Hail, Caesar! is a wacky low-key Coen Brothers flick that doesn't quite reach the heights of their recent work, but rests comfortably as one of their weaker, but still good efforts. Josh Brolin leads a mostly eccentric cast, which is littered with cameos.
Joel and Ethan Coen follow up their folk-singing character study Inside Llewyn Davis with Hail, Caesar!, a wacky low-key comedy that is jam-packed with extended (and rather goofy) cameos. Caesar! isn’t their best or even their weirdest piece of work, instead acting as one of their less engaging films that still has its shining moments.
The film follows studio head Eddie Mannix (Josh Brolin) as he deals with all sorts of Hollywood craziness in the 1950s, including a silent kidnapping of his famed big picture star, Baird Whitlock (George Clooney).
But the film isn’t as much about Mannix trying to find the people behind Whitlock’s kidnapping as it is about simply being a film from a different time. Directors Joel and Ethan Coen do a fantastic job capturing the period with a measurable amount of authenticity and entertainment, highlighting the bizarre and weird like they always do, while providing viewers with a straight-forward plot that makes way for even better performances.
And that’s where Hail, Caesar! truly shines. It’s more invested in its performances, even if they’re far too brief. People like Channing Tatum, Ralph Fiennes, Jonah Hill and Scarlett Johansson show up, spark some energy into the film and steal the crowd, before leaving the stage abruptly and without much notice.
It’s almost an annoying feeling watching someone like Tatum perform such an entertaining musical number, with a giant cheery smile on his face, only to exit the film almost entirely after.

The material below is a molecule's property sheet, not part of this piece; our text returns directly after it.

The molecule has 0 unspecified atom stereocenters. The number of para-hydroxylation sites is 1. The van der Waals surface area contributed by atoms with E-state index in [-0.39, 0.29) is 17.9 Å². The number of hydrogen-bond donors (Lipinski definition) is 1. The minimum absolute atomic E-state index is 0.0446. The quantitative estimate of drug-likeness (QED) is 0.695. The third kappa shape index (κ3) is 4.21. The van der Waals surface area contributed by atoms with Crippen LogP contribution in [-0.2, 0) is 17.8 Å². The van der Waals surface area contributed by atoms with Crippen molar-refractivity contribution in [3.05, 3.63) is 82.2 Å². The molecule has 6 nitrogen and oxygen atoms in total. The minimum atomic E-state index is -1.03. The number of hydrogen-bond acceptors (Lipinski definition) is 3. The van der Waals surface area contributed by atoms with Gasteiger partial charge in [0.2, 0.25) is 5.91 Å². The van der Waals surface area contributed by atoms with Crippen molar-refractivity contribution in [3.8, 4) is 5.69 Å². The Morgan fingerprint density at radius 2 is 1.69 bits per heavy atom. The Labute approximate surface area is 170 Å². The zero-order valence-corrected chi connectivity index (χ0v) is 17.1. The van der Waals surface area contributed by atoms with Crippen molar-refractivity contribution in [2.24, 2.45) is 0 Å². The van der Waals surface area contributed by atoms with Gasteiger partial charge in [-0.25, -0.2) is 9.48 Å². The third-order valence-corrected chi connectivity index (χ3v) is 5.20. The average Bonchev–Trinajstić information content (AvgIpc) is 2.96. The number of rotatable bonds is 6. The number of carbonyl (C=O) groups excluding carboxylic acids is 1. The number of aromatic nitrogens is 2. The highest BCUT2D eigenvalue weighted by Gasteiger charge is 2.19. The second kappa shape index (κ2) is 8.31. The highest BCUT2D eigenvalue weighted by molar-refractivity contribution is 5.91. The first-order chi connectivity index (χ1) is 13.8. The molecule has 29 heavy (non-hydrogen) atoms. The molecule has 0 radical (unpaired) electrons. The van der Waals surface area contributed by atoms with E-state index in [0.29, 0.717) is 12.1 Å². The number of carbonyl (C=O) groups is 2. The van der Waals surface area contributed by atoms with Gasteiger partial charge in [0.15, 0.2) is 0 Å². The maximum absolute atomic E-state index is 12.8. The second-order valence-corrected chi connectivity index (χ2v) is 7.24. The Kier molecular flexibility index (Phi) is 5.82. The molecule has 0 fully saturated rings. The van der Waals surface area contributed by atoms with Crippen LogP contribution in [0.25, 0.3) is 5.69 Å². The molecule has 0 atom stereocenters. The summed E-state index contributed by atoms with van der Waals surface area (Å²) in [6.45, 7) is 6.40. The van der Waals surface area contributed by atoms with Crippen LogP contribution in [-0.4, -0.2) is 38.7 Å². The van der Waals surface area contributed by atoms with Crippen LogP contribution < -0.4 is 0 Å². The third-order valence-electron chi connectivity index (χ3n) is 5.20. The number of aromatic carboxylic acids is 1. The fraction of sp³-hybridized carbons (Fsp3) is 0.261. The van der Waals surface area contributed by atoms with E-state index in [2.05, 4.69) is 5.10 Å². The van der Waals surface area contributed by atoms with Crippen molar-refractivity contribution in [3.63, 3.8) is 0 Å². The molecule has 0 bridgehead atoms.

Same goes for the rest of the mentioned cast, including a film-stealing performance by Ralph Fiennes as an accomplished director trying to work with a Western actor that can’t seem to read his lines or emote much of anything.
Hail, Caesar! is hilarious at times, because of these awkward and uncomfortable moments created almost effortlessly by The Coens. They know how to get performances out of their actors and their actors are all so dynamic and different. Each one brings something unique to the film to help balance out the usual Coens weirdness.
But everything doesn’t add up as clearly or as cleanly as their other work. For example, A Serious Man and Burn After Reading are hilarious, bizarre and yet reflective and engaging. Both embrace their times and comment on their own issues and agendas in a way that’s satisfying, on-the-nose when it needs to be and clever like all of The Coens‘ work. Everything adds up and then some.
But Hail, Caesar! doesn’t feel as structured or as rewarding. It’s always weird and occasionally funny, but the film’s actual story sort of sits on the back-burner as The Coens get lost in the time period of Old Hollywood. They capture the look and feel of the studio days back then almost perfectly, but it’s almost like they were more worried about making spoof movies within their own movie than their actual movie.
The performances are too short to completely redeem the film, which isn’t an alarming fact, but a noticeable one that I feel will disappoint most Coen Brothers fans.
Hail, Caesar! is more in line with The Ladykillers than it is any of their other films. And that’s not entirely a bad thing, but an observation that will surely bum out those looking for another instant comedy classic from the guys that did The Big Lebowski and Fargo.
I’m sure as the years go by more will appreciate Hail, Caesar! as a lesser, but still good piece of work in The Coens‘ ever-growing body of films, but as for now I can’t seem to think of any reason as to why I’d bother watching this one again theatrically, which is almost a must for all Coen Brothers films. It’s good, but rarely great.